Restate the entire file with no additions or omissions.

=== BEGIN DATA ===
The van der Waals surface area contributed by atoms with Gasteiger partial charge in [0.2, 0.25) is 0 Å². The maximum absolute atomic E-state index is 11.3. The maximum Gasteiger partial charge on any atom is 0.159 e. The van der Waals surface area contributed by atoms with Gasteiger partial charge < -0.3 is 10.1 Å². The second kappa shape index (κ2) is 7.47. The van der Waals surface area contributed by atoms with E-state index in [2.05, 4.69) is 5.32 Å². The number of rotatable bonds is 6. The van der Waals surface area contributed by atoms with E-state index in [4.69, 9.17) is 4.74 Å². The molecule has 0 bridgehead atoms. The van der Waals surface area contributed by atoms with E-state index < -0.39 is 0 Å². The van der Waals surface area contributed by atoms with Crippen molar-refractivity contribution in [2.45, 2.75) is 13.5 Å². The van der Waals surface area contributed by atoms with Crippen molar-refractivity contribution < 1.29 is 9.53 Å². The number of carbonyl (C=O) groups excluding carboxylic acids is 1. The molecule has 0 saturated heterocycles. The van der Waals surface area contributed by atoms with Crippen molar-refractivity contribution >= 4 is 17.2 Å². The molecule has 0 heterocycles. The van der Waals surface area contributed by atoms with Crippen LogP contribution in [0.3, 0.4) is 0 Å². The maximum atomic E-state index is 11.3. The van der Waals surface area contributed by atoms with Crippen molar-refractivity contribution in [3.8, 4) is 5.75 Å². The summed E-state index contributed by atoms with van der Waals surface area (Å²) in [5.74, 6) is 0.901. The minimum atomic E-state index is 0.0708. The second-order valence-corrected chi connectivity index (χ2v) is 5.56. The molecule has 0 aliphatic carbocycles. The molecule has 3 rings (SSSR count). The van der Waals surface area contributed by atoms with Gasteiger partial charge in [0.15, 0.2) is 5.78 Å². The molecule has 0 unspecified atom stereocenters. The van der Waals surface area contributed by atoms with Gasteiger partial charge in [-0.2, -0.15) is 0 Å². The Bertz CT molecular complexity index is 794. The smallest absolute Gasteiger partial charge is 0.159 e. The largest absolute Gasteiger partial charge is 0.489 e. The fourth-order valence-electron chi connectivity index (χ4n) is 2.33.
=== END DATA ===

The van der Waals surface area contributed by atoms with Gasteiger partial charge in [0.2, 0.25) is 0 Å². The maximum absolute atomic E-state index is 11.3. The maximum Gasteiger partial charge on any atom is 0.159 e. The van der Waals surface area contributed by atoms with Gasteiger partial charge < -0.3 is 10.1 Å². The second kappa shape index (κ2) is 7.47. The van der Waals surface area contributed by atoms with E-state index in [2.05, 4.69) is 5.32 Å². The number of rotatable bonds is 6. The van der Waals surface area contributed by atoms with E-state index in [4.69, 9.17) is 4.74 Å². The molecule has 0 bridgehead atoms. The van der Waals surface area contributed by atoms with E-state index < -0.39 is 0 Å². The van der Waals surface area contributed by atoms with Crippen molar-refractivity contribution in [2.45, 2.75) is 13.5 Å². The van der Waals surface area contributed by atoms with Crippen molar-refractivity contribution < 1.29 is 9.53 Å². The number of carbonyl (C=O) groups excluding carboxylic acids is 1. The molecule has 0 saturated heterocycles. The van der Waals surface area contributed by atoms with Crippen molar-refractivity contribution >= 4 is 17.2 Å². The molecule has 0 heterocycles. The van der Waals surface area contributed by atoms with Crippen LogP contribution in [0.3, 0.4) is 0 Å². The maximum atomic E-state index is 11.3. The van der Waals surface area contributed by atoms with Crippen molar-refractivity contribution in [3.8, 4) is 5.75 Å². The summed E-state index contributed by atoms with van der Waals surface area (Å²) in [5.74, 6) is 0.901. The minimum atomic E-state index is 0.0708. The second-order valence-corrected chi connectivity index (χ2v) is 5.56. The molecule has 0 aliphatic carbocycles. The molecule has 3 rings (SSSR count). The van der Waals surface area contributed by atoms with Gasteiger partial charge in [0.15, 0.2) is 5.78 Å². The molecule has 0 unspecified atom stereocenters. The van der Waals surface area contributed by atoms with Gasteiger partial charge in [-0.2, -0.15) is 0 Å². The Bertz CT molecular complexity index is 794. The smallest absolute Gasteiger partial charge is 0.159 e. The largest absolute Gasteiger partial charge is 0.489 e. The fourth-order valence-electron chi connectivity index (χ4n) is 2.33.